The BMA to survey junior doctor members on job title name change

by The UK ‘Junior’ Doctors Committee 

Members to be surveyed on the proposal to rename ‘junior doctors’ as ‘resident doctors’.

Location: UK
Published: Friday 23 February 2024
BMA in the news Illustration
Rename ‘junior doctors’

The BMA will be surveying junior doctor members next week about a proposal to rename ‘junior doctors’ as ‘resident doctors’. Junior doctor members in the UK will receive a link to the BMA’s survey via text on Monday 26 February. The survey will then close at 9am on Friday 1 March. 


In the event that members support this change, the BMA will begin the processes necessary for it to be approved at its Annual Representatives Meeting (ARM) in June 2024 and subsequently implemented. 


Here, the UK Junior Doctors Committee (JDC) sets out its reasoning for making this change which it feels is long overdue. 

 In April 2023, the Junior Doctors Conference voted to abolish the term ‘junior’ in our name. ‘Junior’ doctor implies that we’re students, apprentices, not fully qualified. It undersells the huge range of skills and responsibility we have, and some politicians have even used the term to undersell our role.

We initially sought to replace the term ‘junior doctors’ with ‘doctors’. Unfortunately, the request was denied by BMA UK Council largely due to concern that ‘doctors’ may lead to confusion between us and other groups (GPs, consultants, SAS doctors). Possible workarounds were cumbersome,  difficult to implement and risked people reverting to using ‘junior’ for ease. We needed a different term.  

 Some of the alternatives we often see bandied about are just as bad: ‘doctors in training’ or ‘postgraduate doctors in training’ still imply we’re not fully qualified (and leave out our colleagues in locally-employed or locum posts). ‘Postgraduate doctor’ doesn’t differentiate us from other branches of practice or even other professions, because every doctor is a postgraduate doctor, even a Physician Associate who holds a non-medical PhD. ‘Non-consultant hospital doctors’ - never mind being unwieldy - confuses us with our SAS colleagues.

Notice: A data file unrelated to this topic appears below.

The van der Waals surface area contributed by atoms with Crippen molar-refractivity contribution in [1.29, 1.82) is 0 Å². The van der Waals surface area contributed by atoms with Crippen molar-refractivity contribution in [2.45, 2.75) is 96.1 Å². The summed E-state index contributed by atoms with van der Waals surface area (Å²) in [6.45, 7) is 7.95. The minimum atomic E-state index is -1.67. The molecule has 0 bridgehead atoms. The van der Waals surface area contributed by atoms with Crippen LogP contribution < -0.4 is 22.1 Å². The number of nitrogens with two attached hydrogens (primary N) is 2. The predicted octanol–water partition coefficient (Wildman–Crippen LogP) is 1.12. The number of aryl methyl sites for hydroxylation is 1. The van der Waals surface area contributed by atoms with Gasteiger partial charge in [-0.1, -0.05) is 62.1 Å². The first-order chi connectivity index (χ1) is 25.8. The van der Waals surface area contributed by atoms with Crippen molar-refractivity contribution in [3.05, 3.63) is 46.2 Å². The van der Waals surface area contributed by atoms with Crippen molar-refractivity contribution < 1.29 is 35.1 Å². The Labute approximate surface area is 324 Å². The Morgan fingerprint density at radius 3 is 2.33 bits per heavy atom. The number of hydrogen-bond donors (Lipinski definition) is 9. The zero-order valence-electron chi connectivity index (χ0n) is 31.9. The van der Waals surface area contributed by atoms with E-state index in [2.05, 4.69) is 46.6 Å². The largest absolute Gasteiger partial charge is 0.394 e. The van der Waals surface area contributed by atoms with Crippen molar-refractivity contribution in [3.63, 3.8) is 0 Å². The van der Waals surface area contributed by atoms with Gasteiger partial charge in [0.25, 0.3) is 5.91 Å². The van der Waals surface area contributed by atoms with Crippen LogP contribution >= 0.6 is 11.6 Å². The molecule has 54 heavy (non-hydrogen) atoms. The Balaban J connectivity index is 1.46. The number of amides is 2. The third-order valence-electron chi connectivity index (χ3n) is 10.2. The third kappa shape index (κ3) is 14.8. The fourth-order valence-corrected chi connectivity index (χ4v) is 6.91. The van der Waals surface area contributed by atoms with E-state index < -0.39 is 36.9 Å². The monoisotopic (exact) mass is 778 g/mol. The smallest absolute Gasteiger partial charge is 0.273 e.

So what term can we choose that allows ‘junior’ to be scrapped, while still avoiding confusing us with other colleagues, implying we’re unqualified, or being so convoluted that we can’t practically use it and slip back into calling ourselves ‘juniors’? 

 After careful and thorough consideration, we believe ‘resident’ is the best term we have to replace ‘junior’. It’s simple and inoffensive. It recognises the time we spend on the ground, keeping hospitals ticking, effectively residing there. It’s familiar, but also global: used in the US, Canada, Philippines, Argentina, Mexico, Brazil, Spain and Australia. ‘Resident’ encompasses the whole branch in a new one-word term, whilst allowing us to keep the internal terms, such as ‘registrar’, that differentiate between grades. 

 We could, of course, debate the ‘perfect’ term indefinitely - and it could end up leading us nowhere. Professor Scarlett McNally tried to do just this: her report on how to replace the term ‘junior’ was years in the making, based on 2,000 survey responses, and the best new terms her report identified were ‘central doctors’ and ‘postgraduate doctors’.  

 The time to change our terminology is now, and it is our firm belief that ‘resident’ is the answer to scrapping ‘junior’. We are asking you to support this change, and move on from the demeaning, infantilising term with which we’ve been lumbered for so long.  

 We have seen more public appetite for this change than ever before. Let’s choose, get behind a new term, and continue working together to improve the profession for us and for generations to come.